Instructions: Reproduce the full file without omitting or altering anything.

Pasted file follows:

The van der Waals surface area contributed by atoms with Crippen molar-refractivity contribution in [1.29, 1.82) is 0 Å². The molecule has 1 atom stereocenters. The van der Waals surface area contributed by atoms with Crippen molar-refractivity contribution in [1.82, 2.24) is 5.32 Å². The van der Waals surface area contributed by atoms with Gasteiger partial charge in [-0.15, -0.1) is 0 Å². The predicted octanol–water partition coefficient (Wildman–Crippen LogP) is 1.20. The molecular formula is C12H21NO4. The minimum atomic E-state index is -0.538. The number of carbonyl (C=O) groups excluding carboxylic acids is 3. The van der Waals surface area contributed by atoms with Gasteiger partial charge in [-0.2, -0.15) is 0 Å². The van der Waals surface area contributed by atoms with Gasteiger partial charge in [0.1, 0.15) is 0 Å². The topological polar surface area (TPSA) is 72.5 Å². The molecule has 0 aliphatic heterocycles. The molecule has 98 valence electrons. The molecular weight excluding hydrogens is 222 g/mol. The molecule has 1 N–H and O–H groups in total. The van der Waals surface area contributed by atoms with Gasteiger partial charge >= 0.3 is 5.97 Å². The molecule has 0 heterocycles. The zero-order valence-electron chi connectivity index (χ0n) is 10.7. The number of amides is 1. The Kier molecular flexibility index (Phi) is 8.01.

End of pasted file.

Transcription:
The van der Waals surface area contributed by atoms with Crippen molar-refractivity contribution in [1.29, 1.82) is 0 Å². The molecule has 1 atom stereocenters. The van der Waals surface area contributed by atoms with Crippen molar-refractivity contribution in [1.82, 2.24) is 5.32 Å². The van der Waals surface area contributed by atoms with Gasteiger partial charge in [-0.15, -0.1) is 0 Å². The predicted octanol–water partition coefficient (Wildman–Crippen LogP) is 1.20. The molecular formula is C12H21NO4. The minimum atomic E-state index is -0.538. The number of carbonyl (C=O) groups excluding carboxylic acids is 3. The van der Waals surface area contributed by atoms with Gasteiger partial charge in [-0.2, -0.15) is 0 Å². The van der Waals surface area contributed by atoms with Gasteiger partial charge in [0.1, 0.15) is 0 Å². The topological polar surface area (TPSA) is 72.5 Å². The molecule has 0 aliphatic heterocycles. The molecule has 98 valence electrons. The molecular weight excluding hydrogens is 222 g/mol. The molecule has 1 N–H and O–H groups in total. The van der Waals surface area contributed by atoms with Gasteiger partial charge >= 0.3 is 5.97 Å². The molecule has 0 heterocycles. The zero-order valence-electron chi connectivity index (χ0n) is 10.7. The number of amides is 1. The Kier molecular flexibility index (Phi) is 8.01.